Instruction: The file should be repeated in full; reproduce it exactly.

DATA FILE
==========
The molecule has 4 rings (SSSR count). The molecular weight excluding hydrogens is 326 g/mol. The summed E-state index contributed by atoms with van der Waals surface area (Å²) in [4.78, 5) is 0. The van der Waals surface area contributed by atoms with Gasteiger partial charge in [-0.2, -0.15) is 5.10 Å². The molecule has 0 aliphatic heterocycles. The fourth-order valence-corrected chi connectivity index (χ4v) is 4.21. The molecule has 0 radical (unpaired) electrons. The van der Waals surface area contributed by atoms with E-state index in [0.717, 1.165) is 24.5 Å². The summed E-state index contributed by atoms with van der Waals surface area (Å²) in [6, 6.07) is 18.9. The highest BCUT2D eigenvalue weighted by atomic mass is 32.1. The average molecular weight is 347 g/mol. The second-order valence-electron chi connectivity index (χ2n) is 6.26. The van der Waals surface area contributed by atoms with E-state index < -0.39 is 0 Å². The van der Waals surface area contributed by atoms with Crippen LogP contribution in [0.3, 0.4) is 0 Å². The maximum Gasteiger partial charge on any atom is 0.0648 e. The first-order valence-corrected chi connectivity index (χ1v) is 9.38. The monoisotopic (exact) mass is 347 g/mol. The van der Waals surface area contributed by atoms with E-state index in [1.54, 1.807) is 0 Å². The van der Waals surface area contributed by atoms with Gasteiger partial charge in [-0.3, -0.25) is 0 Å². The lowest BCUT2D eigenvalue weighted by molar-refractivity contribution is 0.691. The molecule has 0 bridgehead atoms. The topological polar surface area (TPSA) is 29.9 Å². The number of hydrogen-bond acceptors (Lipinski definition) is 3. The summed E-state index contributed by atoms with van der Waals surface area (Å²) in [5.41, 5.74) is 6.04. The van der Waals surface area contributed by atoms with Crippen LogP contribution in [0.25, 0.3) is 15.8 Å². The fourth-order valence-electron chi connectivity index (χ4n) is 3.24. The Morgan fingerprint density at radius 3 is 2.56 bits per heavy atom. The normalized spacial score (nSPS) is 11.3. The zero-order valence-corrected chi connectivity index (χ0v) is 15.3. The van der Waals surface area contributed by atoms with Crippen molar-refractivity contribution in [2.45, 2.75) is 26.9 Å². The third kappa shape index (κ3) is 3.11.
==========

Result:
The molecule has 4 rings (SSSR count). The molecular weight excluding hydrogens is 326 g/mol. The summed E-state index contributed by atoms with van der Waals surface area (Å²) in [4.78, 5) is 0. The van der Waals surface area contributed by atoms with Gasteiger partial charge in [-0.2, -0.15) is 5.10 Å². The molecule has 0 aliphatic heterocycles. The fourth-order valence-corrected chi connectivity index (χ4v) is 4.21. The molecule has 0 radical (unpaired) electrons. The van der Waals surface area contributed by atoms with E-state index in [0.717, 1.165) is 24.5 Å². The summed E-state index contributed by atoms with van der Waals surface area (Å²) in [6, 6.07) is 18.9. The highest BCUT2D eigenvalue weighted by atomic mass is 32.1. The average molecular weight is 347 g/mol. The second-order valence-electron chi connectivity index (χ2n) is 6.26. The van der Waals surface area contributed by atoms with E-state index < -0.39 is 0 Å². The van der Waals surface area contributed by atoms with Crippen LogP contribution in [0.3, 0.4) is 0 Å². The maximum Gasteiger partial charge on any atom is 0.0648 e. The first-order valence-corrected chi connectivity index (χ1v) is 9.38. The monoisotopic (exact) mass is 347 g/mol. The van der Waals surface area contributed by atoms with E-state index in [1.54, 1.807) is 0 Å². The van der Waals surface area contributed by atoms with Gasteiger partial charge in [-0.3, -0.25) is 0 Å². The lowest BCUT2D eigenvalue weighted by molar-refractivity contribution is 0.691. The molecule has 0 bridgehead atoms. The topological polar surface area (TPSA) is 29.9 Å². The number of hydrogen-bond acceptors (Lipinski definition) is 3. The summed E-state index contributed by atoms with van der Waals surface area (Å²) in [5.41, 5.74) is 6.04. The van der Waals surface area contributed by atoms with Crippen LogP contribution in [0.25, 0.3) is 15.8 Å². The fourth-order valence-electron chi connectivity index (χ4n) is 3.24. The Morgan fingerprint density at radius 3 is 2.56 bits per heavy atom. The normalized spacial score (nSPS) is 11.3. The zero-order valence-corrected chi connectivity index (χ0v) is 15.3. The van der Waals surface area contributed by atoms with Crippen molar-refractivity contribution in [2.45, 2.75) is 26.9 Å². The third kappa shape index (κ3) is 3.11.